It is in the spring that teamwork is most important as eight guys and a coxswain (who sits in the stern of the boat and gives the crew commands) balance the boat and make it move. In a boat, every member contributes to a goal that is larger than the individual rowers. Crew’s greatest reward is the pain of a race and the glory of a win. But it takes supreme mutual trust.

Once trust is established, it translates into brotherhood even off the water. Once concentration is found, the mental challenges of school become easier. Once balance is found, a rower can more easily find balance in life. It unifies life, giving it structure and a great sense of purpose. That is why I row.

The History of Men's Crew at Ithaca

The Ithaca College men’s rowing team was formed in the fall of 1968. The team’s first competition was in 1969, which they won over Manhattan, Canisius and Buffalo in the Metropolitan Championship in New York City.

Other titles followed in the 1970s and beyond, including medals at the annual Dad Vail Regatta, recognized as the small-college national championship, where the Bombers accumulated four varsity and 14 additional medals. In the late 1980s, Ithaca entered into lightweight rowing, finishing in the top 10 at the Dad Vails in each of their first 11 years.

The team is currently coached by Dan Robinson, a 1979 Ithaca College graduate. In 1993, under Robinson, the Bombers moved from the Dad Vail Regatta to the ECAC National Invitational Rowing Championship.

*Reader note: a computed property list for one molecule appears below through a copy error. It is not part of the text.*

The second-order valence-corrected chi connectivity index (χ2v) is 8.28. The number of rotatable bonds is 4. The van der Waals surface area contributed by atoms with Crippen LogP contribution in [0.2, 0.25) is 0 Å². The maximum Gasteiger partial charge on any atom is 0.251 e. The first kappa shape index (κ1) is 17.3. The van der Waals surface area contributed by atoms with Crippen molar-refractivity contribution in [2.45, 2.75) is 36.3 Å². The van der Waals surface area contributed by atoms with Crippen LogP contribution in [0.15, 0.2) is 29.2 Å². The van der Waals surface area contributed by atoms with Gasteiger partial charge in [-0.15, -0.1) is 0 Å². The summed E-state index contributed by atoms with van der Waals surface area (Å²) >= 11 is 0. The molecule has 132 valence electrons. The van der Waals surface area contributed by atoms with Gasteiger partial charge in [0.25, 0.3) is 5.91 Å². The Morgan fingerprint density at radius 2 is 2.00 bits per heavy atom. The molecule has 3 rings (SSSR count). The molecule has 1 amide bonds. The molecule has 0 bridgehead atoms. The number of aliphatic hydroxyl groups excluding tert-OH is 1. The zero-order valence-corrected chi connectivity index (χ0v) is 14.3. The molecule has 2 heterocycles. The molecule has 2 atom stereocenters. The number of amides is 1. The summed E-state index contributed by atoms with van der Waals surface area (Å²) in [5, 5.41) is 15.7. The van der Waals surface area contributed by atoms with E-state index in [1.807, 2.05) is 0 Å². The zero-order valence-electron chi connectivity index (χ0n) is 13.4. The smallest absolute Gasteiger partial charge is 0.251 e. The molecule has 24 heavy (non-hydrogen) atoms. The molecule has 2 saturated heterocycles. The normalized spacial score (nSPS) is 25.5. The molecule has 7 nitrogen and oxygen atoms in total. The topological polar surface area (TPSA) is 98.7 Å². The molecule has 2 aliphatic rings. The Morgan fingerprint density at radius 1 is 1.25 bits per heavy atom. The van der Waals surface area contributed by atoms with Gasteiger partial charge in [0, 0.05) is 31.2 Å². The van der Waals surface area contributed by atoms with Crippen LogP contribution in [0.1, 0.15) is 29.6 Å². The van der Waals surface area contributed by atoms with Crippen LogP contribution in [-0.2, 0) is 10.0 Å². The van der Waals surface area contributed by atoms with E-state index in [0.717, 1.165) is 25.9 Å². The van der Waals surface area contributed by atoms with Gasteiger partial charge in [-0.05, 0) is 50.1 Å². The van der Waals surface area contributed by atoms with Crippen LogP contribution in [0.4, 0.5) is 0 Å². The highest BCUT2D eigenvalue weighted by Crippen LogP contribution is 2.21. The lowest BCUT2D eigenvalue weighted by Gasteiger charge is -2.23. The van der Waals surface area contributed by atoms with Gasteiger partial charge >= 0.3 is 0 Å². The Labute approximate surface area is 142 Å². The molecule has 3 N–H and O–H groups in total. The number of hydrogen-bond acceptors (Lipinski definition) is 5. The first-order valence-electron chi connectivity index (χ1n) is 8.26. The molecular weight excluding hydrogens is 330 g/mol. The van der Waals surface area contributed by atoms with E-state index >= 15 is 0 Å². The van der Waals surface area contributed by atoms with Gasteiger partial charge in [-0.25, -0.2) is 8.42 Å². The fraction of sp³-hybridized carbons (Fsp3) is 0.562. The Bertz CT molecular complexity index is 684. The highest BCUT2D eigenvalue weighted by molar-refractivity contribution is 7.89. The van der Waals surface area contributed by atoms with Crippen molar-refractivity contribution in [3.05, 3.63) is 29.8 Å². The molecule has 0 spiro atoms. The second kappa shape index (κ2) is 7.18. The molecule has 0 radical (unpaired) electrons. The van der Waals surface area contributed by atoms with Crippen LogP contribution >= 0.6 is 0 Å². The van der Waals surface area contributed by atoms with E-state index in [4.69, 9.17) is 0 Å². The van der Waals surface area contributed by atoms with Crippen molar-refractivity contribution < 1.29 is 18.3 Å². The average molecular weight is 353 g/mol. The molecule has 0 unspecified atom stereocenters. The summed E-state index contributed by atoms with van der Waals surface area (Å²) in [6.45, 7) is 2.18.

Do You Speak Crew?

Here's a glossary of key crew terms:

Bow: The front end of the boat.
Catch: When the oar first enters the water. It also refers to the position of the rower's body at the beginning of the stroke.
Crab: When the oar gets caught in the water and is forced from the rower's hands due to a rower entering the blade into the water without squaring it.
Coxbox: The electrical instrument used by the coxswains that automatically counts the minutes, the rating, and the number of strokes taken. It is equipped with a microphone connected to speakers so the rowers can hear the coxswain's cadence.
Coxswain: The person -- who does not row -- responsible for steering the boat, keeping track of the stroke rate, time, rhythm, race strategy, and motivation.
Finish: When the oar releases from the water. This also refers to the position of the body at the end of the stroke.
Head race: This is a race held in the fall, and typically lasts about 20-25 minutes over a roughly three-mile course.
Keel: The centerline of the shell. Refers to the extent to which the boat is balanced from side to side while rowing.
Oar: The equipment that is used to propel the boat.
Port: The left side of the boat, usually noted by the color red.
Rating: The number of strokes per minute.
Rudder: The steering device at the stern.
Sculling: Each person rows with two oars.
Shell: The racing boat.
Skeg: A small fin located along the stern section of the hull that helps to stabilize the shell in holding a true course when rowing.
Slide: The track on which the seats move.
Squaring: A gradual rolling of the oar blade from a position parallel to the water to a position almost perpendicular to the surface of the water.
Starboard: The right side of the boat, usually noted by the color green.
Stern: The back of the boat, where the coxswain normally sits.
Stroke: The full rotation of the oar in and out of the water.
Sweep: Rowing with only one oar (as opposed to sculling).
Swing: The rhythm of the boat moving in unison.